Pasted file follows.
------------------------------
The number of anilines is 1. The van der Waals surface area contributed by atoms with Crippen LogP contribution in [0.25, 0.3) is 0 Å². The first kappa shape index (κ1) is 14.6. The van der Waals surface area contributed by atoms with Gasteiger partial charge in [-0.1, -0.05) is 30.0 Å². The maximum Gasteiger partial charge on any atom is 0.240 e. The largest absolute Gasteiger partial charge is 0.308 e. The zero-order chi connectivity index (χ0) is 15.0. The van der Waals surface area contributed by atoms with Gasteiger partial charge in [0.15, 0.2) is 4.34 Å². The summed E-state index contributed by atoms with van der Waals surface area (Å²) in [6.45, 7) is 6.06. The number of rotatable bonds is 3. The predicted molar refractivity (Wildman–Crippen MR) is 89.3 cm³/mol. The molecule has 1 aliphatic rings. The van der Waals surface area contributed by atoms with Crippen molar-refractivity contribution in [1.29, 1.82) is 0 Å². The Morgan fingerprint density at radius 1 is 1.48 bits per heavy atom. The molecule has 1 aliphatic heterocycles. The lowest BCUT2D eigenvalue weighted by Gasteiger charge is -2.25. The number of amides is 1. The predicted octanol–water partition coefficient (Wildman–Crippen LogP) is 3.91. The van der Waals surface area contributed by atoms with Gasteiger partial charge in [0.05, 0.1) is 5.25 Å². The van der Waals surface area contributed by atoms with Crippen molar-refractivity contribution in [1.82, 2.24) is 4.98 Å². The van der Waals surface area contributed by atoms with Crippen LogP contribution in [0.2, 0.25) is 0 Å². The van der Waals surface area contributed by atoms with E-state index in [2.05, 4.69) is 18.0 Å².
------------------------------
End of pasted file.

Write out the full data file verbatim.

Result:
The number of anilines is 1. The van der Waals surface area contributed by atoms with Crippen LogP contribution in [0.25, 0.3) is 0 Å². The first kappa shape index (κ1) is 14.6. The van der Waals surface area contributed by atoms with Gasteiger partial charge in [-0.1, -0.05) is 30.0 Å². The maximum Gasteiger partial charge on any atom is 0.240 e. The largest absolute Gasteiger partial charge is 0.308 e. The zero-order chi connectivity index (χ0) is 15.0. The van der Waals surface area contributed by atoms with Gasteiger partial charge in [0.15, 0.2) is 4.34 Å². The summed E-state index contributed by atoms with van der Waals surface area (Å²) in [6.45, 7) is 6.06. The number of rotatable bonds is 3. The predicted molar refractivity (Wildman–Crippen MR) is 89.3 cm³/mol. The molecule has 1 aliphatic rings. The van der Waals surface area contributed by atoms with Crippen molar-refractivity contribution in [1.29, 1.82) is 0 Å². The Morgan fingerprint density at radius 1 is 1.48 bits per heavy atom. The molecule has 1 aliphatic heterocycles. The lowest BCUT2D eigenvalue weighted by Gasteiger charge is -2.25. The number of amides is 1. The predicted octanol–water partition coefficient (Wildman–Crippen LogP) is 3.91. The van der Waals surface area contributed by atoms with Gasteiger partial charge in [0.05, 0.1) is 5.25 Å². The van der Waals surface area contributed by atoms with Crippen molar-refractivity contribution in [1.82, 2.24) is 4.98 Å². The van der Waals surface area contributed by atoms with Crippen LogP contribution in [0.2, 0.25) is 0 Å². The van der Waals surface area contributed by atoms with E-state index in [2.05, 4.69) is 18.0 Å².